"Let's make a picture." So with Ali and Arnold, Satterwhite
was blessed with great collaborators.
Mostly, Titans makes us nostalgic for the kind of
photojournalism that's sort of hard to find nowadays. I know, we have
slideshows and lots of quick-cut dissolving images online. But it's hard to
find pictures this strong that stay with you.
Satterwhite has been in a reflective mood lately. He's moved
on to making films, but every now and then he dives into his archive to
assemble another book. Along the way, he made himself into one of the most
respected photographers both in news and advertising. His other-worldly art has
illustrated campaigns for American Express, Coca Cola, Honda and Universal
Pictures. He was dubbed a Nikon Legend, which is the photo equivalent of being
knighted by Queen Elizabeth.
So for decades, Satterwhite has been at the top of the photo
pyramid in journalism, advertising and film. He's published technical books (On
Colour and Design and Lights, Camera, Advertising) and has taken
earlier dives into his archive for Round Pictures and Racing ... the
Looking through his online galleries, you can see he's just
begun to tap his files. In addition to his thrilling racing pictures, he's
created a heart-breaking series of life in the South during the '60s and '70s.
For the celebrity lovers among you, his portraits of actors, musicians and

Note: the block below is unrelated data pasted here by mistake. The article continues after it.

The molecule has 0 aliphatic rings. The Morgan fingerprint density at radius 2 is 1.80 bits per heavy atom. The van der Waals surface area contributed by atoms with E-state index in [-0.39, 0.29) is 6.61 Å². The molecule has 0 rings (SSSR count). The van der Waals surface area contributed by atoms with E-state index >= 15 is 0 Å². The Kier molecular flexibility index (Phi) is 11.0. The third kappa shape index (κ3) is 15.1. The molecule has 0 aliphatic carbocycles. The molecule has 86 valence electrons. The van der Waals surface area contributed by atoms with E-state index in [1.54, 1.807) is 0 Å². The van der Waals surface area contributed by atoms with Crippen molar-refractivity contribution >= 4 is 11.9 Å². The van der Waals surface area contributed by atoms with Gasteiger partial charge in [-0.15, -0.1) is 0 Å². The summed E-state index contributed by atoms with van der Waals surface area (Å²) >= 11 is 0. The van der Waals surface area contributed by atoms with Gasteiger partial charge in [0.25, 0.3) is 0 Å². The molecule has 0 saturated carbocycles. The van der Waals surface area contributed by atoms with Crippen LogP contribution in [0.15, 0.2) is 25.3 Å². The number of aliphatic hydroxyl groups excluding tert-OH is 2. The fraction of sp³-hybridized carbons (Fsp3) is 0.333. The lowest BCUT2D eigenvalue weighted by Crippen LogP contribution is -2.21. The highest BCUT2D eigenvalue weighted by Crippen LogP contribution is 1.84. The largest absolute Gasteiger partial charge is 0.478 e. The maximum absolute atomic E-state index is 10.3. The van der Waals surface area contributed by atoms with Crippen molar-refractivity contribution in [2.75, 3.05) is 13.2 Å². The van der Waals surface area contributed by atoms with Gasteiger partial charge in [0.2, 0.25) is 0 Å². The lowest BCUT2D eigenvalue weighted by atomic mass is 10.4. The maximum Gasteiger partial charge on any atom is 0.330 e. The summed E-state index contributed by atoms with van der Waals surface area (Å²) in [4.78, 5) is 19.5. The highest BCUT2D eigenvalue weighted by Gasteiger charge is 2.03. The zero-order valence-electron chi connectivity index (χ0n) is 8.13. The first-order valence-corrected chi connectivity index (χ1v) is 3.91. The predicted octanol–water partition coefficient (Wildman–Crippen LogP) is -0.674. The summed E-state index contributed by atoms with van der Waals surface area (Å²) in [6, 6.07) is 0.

writers are definitive and iconic: Mel Brooks in full-court clown press; Burt
Reynolds in his Smokey and the Bandit glory days; John Wayne near the
end, and Paul Newman and Steve McQueen in their racing uniforms.
Do people still take pictures like this? If they do, their
work is probably buried online in some overwhelmed and hard-to-find Web site in
this information-choked culture. A computer screen is static, and so much
passes through it that all power is bled from the screen. The technology takes
the edge off of everything, and the photos lose much of their power to startle.
"Photojournalism today seems to be in freefall,"
Satterwhite says. "Magazines are dropping like flies and nobody does
picture stories. Once People got cranking, it all
changed. Life was the bible in the '60s and into the '70s. Papers
like the [Palm Beach] Post ran whole special editions with picture
stories on migrant workers. It was amazing. Nobody does that anymore."
So two of the greatest things about journalism -- long works
of narrative non-fiction and strong picture stories -- are casualties of the
new media and a critical-list economy.
"Photography is in perilous times," Satterwhite
says. Still, he has hopes for new media. "I think new media is going to
morph into something, and it will be laptops and cell-phone delivery with
moving image." For a moment, he ponders the new equipment and how it's democratizing
the process of photojournalism. "I just don't know how all these
photographers are going to find work. Most aren't. The cameras have gotten so
good, even Ashton Kutcher can shoot pictures 'like a pro.' Now that a police
reporter can shoot his own pictures instead of sending out an expensive
photographer... the good old days are over. The new days are coming. People get
For now, we look forward to further plunges into
Satterwhite's archive, for another book with the staying power and resilience
Titans can be ordered online at daltonwatson.com.
Review from Creative Loafing.com